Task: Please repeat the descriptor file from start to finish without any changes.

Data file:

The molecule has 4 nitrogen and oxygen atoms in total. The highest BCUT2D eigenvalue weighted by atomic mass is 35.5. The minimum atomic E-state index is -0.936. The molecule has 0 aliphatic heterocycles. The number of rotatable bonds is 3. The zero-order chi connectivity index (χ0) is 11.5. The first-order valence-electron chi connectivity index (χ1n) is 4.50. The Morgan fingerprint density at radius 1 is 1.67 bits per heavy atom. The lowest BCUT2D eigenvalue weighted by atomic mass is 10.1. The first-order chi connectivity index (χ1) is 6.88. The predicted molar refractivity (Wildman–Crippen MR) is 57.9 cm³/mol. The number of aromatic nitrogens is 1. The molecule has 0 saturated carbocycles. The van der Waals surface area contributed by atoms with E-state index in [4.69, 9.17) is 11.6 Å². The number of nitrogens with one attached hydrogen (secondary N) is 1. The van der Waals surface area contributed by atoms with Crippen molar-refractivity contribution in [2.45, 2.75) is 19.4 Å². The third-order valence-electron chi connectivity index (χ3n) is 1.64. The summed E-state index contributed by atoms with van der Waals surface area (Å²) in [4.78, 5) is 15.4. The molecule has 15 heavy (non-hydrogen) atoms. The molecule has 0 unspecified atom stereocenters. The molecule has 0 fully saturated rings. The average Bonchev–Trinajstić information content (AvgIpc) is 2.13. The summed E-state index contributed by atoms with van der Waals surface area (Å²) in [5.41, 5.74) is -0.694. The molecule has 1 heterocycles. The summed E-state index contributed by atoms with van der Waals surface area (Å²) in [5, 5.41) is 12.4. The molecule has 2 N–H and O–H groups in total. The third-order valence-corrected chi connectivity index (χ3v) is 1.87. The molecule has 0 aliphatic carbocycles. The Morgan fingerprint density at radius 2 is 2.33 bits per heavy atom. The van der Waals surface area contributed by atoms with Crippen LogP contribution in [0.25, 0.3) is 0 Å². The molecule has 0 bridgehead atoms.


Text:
The molecule has 4 nitrogen and oxygen atoms in total. The highest BCUT2D eigenvalue weighted by atomic mass is 35.5. The minimum atomic E-state index is -0.936. The molecule has 0 aliphatic heterocycles. The number of rotatable bonds is 3. The zero-order chi connectivity index (χ0) is 11.5. The first-order valence-electron chi connectivity index (χ1n) is 4.50. The Morgan fingerprint density at radius 1 is 1.67 bits per heavy atom. The lowest BCUT2D eigenvalue weighted by atomic mass is 10.1. The first-order chi connectivity index (χ1) is 6.88. The predicted molar refractivity (Wildman–Crippen MR) is 57.9 cm³/mol. The number of aromatic nitrogens is 1. The molecule has 0 saturated carbocycles. The van der Waals surface area contributed by atoms with E-state index in [4.69, 9.17) is 11.6 Å². The number of nitrogens with one attached hydrogen (secondary N) is 1. The van der Waals surface area contributed by atoms with Crippen molar-refractivity contribution in [2.45, 2.75) is 19.4 Å². The third-order valence-electron chi connectivity index (χ3n) is 1.64. The summed E-state index contributed by atoms with van der Waals surface area (Å²) in [4.78, 5) is 15.4. The molecule has 15 heavy (non-hydrogen) atoms. The molecule has 0 unspecified atom stereocenters. The molecule has 0 fully saturated rings. The average Bonchev–Trinajstić information content (AvgIpc) is 2.13. The summed E-state index contributed by atoms with van der Waals surface area (Å²) in [5.41, 5.74) is -0.694. The molecule has 1 heterocycles. The summed E-state index contributed by atoms with van der Waals surface area (Å²) in [5, 5.41) is 12.4. The molecule has 2 N–H and O–H groups in total. The third-order valence-corrected chi connectivity index (χ3v) is 1.87. The molecule has 0 aliphatic carbocycles. The Morgan fingerprint density at radius 2 is 2.33 bits per heavy atom. The van der Waals surface area contributed by atoms with Crippen LogP contribution in [0.25, 0.3) is 0 Å². The molecule has 0 bridgehead atoms.